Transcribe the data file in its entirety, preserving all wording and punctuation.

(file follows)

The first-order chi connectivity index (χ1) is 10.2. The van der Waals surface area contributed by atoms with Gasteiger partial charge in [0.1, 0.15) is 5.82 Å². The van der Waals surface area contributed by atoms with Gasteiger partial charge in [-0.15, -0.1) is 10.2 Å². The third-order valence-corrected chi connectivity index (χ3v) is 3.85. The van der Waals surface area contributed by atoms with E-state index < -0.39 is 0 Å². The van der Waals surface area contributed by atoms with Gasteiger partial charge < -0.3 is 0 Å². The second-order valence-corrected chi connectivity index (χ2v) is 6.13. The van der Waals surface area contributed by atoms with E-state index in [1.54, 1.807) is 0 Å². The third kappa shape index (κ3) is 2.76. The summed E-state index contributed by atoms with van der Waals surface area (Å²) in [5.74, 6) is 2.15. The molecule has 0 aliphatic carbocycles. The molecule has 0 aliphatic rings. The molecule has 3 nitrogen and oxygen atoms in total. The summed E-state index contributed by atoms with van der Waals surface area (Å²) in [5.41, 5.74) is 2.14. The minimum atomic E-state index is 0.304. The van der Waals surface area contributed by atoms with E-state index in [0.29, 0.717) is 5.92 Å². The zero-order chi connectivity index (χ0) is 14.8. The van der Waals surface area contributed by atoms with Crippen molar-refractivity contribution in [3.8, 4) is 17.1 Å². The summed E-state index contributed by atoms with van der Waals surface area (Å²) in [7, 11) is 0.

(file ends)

The first-order chi connectivity index (χ1) is 10.2. The van der Waals surface area contributed by atoms with Gasteiger partial charge in [0.1, 0.15) is 5.82 Å². The van der Waals surface area contributed by atoms with Gasteiger partial charge in [-0.15, -0.1) is 10.2 Å². The third-order valence-corrected chi connectivity index (χ3v) is 3.85. The van der Waals surface area contributed by atoms with E-state index < -0.39 is 0 Å². The van der Waals surface area contributed by atoms with Gasteiger partial charge < -0.3 is 0 Å². The second-order valence-corrected chi connectivity index (χ2v) is 6.13. The van der Waals surface area contributed by atoms with E-state index in [1.54, 1.807) is 0 Å². The third kappa shape index (κ3) is 2.76. The summed E-state index contributed by atoms with van der Waals surface area (Å²) in [5.74, 6) is 2.15. The molecule has 0 aliphatic carbocycles. The molecule has 0 aliphatic rings. The molecule has 3 nitrogen and oxygen atoms in total. The summed E-state index contributed by atoms with van der Waals surface area (Å²) in [5.41, 5.74) is 2.14. The minimum atomic E-state index is 0.304. The van der Waals surface area contributed by atoms with E-state index in [0.29, 0.717) is 5.92 Å². The zero-order chi connectivity index (χ0) is 14.8. The van der Waals surface area contributed by atoms with Crippen molar-refractivity contribution in [3.8, 4) is 17.1 Å². The summed E-state index contributed by atoms with van der Waals surface area (Å²) in [7, 11) is 0.